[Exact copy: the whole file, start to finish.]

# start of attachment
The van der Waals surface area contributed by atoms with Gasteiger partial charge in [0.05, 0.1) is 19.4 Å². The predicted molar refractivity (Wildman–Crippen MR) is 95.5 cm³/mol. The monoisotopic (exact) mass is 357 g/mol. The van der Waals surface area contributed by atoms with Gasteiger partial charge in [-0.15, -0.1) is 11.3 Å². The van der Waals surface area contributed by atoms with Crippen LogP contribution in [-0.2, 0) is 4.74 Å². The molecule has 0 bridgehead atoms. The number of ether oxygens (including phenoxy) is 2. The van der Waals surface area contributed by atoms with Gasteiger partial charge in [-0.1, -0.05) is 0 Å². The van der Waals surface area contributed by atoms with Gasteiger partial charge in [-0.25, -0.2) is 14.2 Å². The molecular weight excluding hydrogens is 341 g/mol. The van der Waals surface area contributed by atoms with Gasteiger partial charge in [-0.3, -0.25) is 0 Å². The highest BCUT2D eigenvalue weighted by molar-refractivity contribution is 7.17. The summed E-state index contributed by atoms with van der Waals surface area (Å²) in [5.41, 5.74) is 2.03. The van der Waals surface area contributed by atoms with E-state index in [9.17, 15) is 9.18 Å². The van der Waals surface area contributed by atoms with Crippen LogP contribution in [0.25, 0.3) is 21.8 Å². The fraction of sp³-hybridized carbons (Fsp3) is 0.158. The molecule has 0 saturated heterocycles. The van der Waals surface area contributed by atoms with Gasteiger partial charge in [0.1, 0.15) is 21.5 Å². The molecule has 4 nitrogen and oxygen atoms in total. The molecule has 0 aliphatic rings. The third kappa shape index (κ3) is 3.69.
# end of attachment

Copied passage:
The van der Waals surface area contributed by atoms with Gasteiger partial charge in [0.05, 0.1) is 19.4 Å². The predicted molar refractivity (Wildman–Crippen MR) is 95.5 cm³/mol. The monoisotopic (exact) mass is 357 g/mol. The van der Waals surface area contributed by atoms with Gasteiger partial charge in [-0.15, -0.1) is 11.3 Å². The van der Waals surface area contributed by atoms with Crippen LogP contribution in [-0.2, 0) is 4.74 Å². The molecule has 0 bridgehead atoms. The number of ether oxygens (including phenoxy) is 2. The van der Waals surface area contributed by atoms with Gasteiger partial charge in [-0.1, -0.05) is 0 Å². The van der Waals surface area contributed by atoms with Gasteiger partial charge in [-0.25, -0.2) is 14.2 Å². The molecular weight excluding hydrogens is 341 g/mol. The van der Waals surface area contributed by atoms with Gasteiger partial charge in [-0.3, -0.25) is 0 Å². The highest BCUT2D eigenvalue weighted by molar-refractivity contribution is 7.17. The summed E-state index contributed by atoms with van der Waals surface area (Å²) in [5.41, 5.74) is 2.03. The van der Waals surface area contributed by atoms with E-state index in [9.17, 15) is 9.18 Å². The van der Waals surface area contributed by atoms with Crippen LogP contribution in [0.25, 0.3) is 21.8 Å². The fraction of sp³-hybridized carbons (Fsp3) is 0.158. The molecule has 0 saturated heterocycles. The van der Waals surface area contributed by atoms with Gasteiger partial charge in [0.1, 0.15) is 21.5 Å². The molecule has 4 nitrogen and oxygen atoms in total. The molecule has 0 aliphatic rings. The third kappa shape index (κ3) is 3.69.